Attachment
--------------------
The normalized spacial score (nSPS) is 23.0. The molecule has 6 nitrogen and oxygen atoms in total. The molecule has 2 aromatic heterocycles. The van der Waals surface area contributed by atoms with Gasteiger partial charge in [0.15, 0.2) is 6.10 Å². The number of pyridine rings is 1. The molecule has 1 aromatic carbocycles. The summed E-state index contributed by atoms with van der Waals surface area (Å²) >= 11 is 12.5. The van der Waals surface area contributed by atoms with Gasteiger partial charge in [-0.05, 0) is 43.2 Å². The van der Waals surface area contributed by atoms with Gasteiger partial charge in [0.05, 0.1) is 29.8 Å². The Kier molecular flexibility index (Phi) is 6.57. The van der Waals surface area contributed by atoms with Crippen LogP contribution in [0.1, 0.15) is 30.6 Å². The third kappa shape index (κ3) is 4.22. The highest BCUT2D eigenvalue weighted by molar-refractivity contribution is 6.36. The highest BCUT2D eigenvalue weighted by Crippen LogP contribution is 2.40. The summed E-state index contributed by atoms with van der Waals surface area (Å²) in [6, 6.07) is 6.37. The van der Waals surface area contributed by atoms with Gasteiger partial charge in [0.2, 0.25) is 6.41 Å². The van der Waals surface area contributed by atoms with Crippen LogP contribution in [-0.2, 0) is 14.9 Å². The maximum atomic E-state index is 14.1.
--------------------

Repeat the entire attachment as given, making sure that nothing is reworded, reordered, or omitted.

The normalized spacial score (nSPS) is 23.0. The molecule has 6 nitrogen and oxygen atoms in total. The molecule has 2 aromatic heterocycles. The van der Waals surface area contributed by atoms with Gasteiger partial charge in [0.15, 0.2) is 6.10 Å². The number of pyridine rings is 1. The molecule has 1 aromatic carbocycles. The summed E-state index contributed by atoms with van der Waals surface area (Å²) >= 11 is 12.5. The van der Waals surface area contributed by atoms with Gasteiger partial charge in [-0.05, 0) is 43.2 Å². The van der Waals surface area contributed by atoms with Gasteiger partial charge in [0.05, 0.1) is 29.8 Å². The Kier molecular flexibility index (Phi) is 6.57. The van der Waals surface area contributed by atoms with Crippen LogP contribution in [0.1, 0.15) is 30.6 Å². The third kappa shape index (κ3) is 4.22. The highest BCUT2D eigenvalue weighted by molar-refractivity contribution is 6.36. The highest BCUT2D eigenvalue weighted by Crippen LogP contribution is 2.40. The summed E-state index contributed by atoms with van der Waals surface area (Å²) in [6, 6.07) is 6.37. The van der Waals surface area contributed by atoms with Gasteiger partial charge in [0.2, 0.25) is 6.41 Å². The van der Waals surface area contributed by atoms with Crippen LogP contribution in [-0.2, 0) is 14.9 Å². The maximum atomic E-state index is 14.1.